Now, I am not—by any leap of the imagination—a dancer, but I do happen to know a lot about nature’s smallest dancers of all. Perhaps you can find some inspiration in learning about our nanoscopic friends, and learn about the science of protein folding along the way!

Butterfly Protein
The humble butterfly protein. Or two chicken legs pressed together? Choose your own adventure (b).

A reason to dance. What, you think that the protein above woke up looking that beautiful? To understand how and why a protein folds, it’s important to remind ourselves of how they come to exist in the first place—the central dogma of molecular biology. DNA is transcribed into mRNA, and mRNA is translated in proteins. That probably sounds like an awful lot of alphabet soup, but let’s simplify things with an analogy: your cell is a small company called Cell Incorporated®. Every company needs a CEO to boss everybody around, and that’s “DNA” (deoxyribonucleic acid), whose office is located in the center (nucleus) of Cell Inc.®. However, even a visionary leader is powerless if they cannot communicate that vision, so they employ messengers called “mRNA” (messenger ribonucleic acid). Now, the company needs to produce something to make a profit, and that product is called “proteins.” Ergo, the central dogma of molecular biology: DNA -> mRNA -> proteins.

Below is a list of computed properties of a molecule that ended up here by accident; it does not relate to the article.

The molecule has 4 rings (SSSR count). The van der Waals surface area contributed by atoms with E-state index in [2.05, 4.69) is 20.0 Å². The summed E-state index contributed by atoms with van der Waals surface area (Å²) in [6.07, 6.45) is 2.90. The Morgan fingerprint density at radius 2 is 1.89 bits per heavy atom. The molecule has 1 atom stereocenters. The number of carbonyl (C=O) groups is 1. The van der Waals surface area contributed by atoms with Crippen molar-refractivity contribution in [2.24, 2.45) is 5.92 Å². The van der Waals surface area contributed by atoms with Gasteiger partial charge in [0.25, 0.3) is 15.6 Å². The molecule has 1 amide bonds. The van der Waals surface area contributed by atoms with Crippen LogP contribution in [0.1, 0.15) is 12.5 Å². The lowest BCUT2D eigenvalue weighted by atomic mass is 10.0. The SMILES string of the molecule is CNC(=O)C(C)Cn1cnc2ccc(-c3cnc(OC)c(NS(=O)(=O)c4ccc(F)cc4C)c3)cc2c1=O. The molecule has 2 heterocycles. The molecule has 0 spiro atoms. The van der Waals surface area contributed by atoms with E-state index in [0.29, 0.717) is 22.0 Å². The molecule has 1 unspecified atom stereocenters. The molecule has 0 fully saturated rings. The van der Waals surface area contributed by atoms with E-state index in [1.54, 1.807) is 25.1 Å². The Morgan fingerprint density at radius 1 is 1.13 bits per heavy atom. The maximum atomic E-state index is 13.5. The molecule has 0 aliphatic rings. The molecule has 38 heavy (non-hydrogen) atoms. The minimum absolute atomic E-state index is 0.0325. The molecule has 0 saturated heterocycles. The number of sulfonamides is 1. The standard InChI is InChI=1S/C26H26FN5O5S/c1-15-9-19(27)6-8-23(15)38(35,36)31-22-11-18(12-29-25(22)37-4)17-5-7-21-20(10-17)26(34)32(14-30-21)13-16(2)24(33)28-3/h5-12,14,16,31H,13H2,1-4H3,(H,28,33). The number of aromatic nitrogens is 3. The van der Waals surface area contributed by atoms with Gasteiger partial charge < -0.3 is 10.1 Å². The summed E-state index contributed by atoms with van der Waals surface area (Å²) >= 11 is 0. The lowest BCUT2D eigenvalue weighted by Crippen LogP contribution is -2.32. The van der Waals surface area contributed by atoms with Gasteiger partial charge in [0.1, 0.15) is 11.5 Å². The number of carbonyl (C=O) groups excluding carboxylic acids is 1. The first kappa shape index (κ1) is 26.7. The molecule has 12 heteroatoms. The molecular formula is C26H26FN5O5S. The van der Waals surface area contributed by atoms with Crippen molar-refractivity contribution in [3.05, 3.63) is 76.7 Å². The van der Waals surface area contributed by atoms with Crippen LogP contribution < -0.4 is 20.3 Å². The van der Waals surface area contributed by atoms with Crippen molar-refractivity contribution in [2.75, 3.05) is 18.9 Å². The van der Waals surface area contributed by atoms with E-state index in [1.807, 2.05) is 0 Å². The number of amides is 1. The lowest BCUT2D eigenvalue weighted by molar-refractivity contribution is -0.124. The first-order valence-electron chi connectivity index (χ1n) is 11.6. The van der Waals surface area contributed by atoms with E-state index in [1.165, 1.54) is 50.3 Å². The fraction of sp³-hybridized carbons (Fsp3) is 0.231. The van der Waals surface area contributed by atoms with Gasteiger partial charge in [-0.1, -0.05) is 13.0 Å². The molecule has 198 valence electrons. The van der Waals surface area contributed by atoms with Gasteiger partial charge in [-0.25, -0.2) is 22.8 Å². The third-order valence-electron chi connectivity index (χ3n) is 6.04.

To make their product, Cell Inc.® needs raw materials—these are chemicals called amino acids, the steel from which proteins are made. As a protein is being constructed (or translated from the “language” of nucleic acids to amino acids), it is formed piece by piece in a long chain. Imagine that every component that makes up a cell phone was attached to one another by a tiny string; if you laid out that string, it would look nothing like a cell phone (let alone work like one), and the same is true for proteins. Unfortunately for them, cells don’t have the benefit of assembly lines and blue collar workers; therefore, the product must put itself together.